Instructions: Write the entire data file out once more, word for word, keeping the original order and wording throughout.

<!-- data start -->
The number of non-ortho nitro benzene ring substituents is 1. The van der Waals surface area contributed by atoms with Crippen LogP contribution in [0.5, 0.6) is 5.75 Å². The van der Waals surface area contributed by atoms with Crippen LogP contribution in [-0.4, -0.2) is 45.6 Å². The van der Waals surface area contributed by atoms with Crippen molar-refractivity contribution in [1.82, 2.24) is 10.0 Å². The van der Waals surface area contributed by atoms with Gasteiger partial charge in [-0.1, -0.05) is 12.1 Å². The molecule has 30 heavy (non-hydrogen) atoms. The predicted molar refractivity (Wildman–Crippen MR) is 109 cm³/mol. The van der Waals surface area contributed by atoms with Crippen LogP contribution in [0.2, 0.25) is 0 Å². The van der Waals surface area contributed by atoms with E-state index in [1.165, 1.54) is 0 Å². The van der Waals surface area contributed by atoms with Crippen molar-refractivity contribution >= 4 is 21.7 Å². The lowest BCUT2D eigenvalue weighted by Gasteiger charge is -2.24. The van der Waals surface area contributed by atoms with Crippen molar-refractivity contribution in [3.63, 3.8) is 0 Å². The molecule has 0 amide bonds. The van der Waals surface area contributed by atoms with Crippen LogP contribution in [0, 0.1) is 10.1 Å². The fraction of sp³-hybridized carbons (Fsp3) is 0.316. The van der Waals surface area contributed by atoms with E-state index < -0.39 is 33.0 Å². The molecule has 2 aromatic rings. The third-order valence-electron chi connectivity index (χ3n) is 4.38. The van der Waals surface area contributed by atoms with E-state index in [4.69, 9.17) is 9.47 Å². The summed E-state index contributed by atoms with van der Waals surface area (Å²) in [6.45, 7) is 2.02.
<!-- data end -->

The number of non-ortho nitro benzene ring substituents is 1. The van der Waals surface area contributed by atoms with Crippen LogP contribution in [0.5, 0.6) is 5.75 Å². The van der Waals surface area contributed by atoms with Crippen LogP contribution in [-0.4, -0.2) is 45.6 Å². The van der Waals surface area contributed by atoms with Crippen molar-refractivity contribution in [1.82, 2.24) is 10.0 Å². The van der Waals surface area contributed by atoms with Gasteiger partial charge in [-0.1, -0.05) is 12.1 Å². The molecule has 30 heavy (non-hydrogen) atoms. The predicted molar refractivity (Wildman–Crippen MR) is 109 cm³/mol. The van der Waals surface area contributed by atoms with Crippen LogP contribution in [0.2, 0.25) is 0 Å². The van der Waals surface area contributed by atoms with E-state index in [1.165, 1.54) is 0 Å². The van der Waals surface area contributed by atoms with Crippen molar-refractivity contribution >= 4 is 21.7 Å². The lowest BCUT2D eigenvalue weighted by Gasteiger charge is -2.24. The van der Waals surface area contributed by atoms with Crippen molar-refractivity contribution in [3.63, 3.8) is 0 Å². The molecule has 0 amide bonds. The van der Waals surface area contributed by atoms with Crippen LogP contribution in [0, 0.1) is 10.1 Å². The fraction of sp³-hybridized carbons (Fsp3) is 0.316. The van der Waals surface area contributed by atoms with E-state index < -0.39 is 33.0 Å². The molecule has 2 aromatic rings. The third-order valence-electron chi connectivity index (χ3n) is 4.38. The van der Waals surface area contributed by atoms with E-state index in [4.69, 9.17) is 9.47 Å². The summed E-state index contributed by atoms with van der Waals surface area (Å²) in [6.45, 7) is 2.02.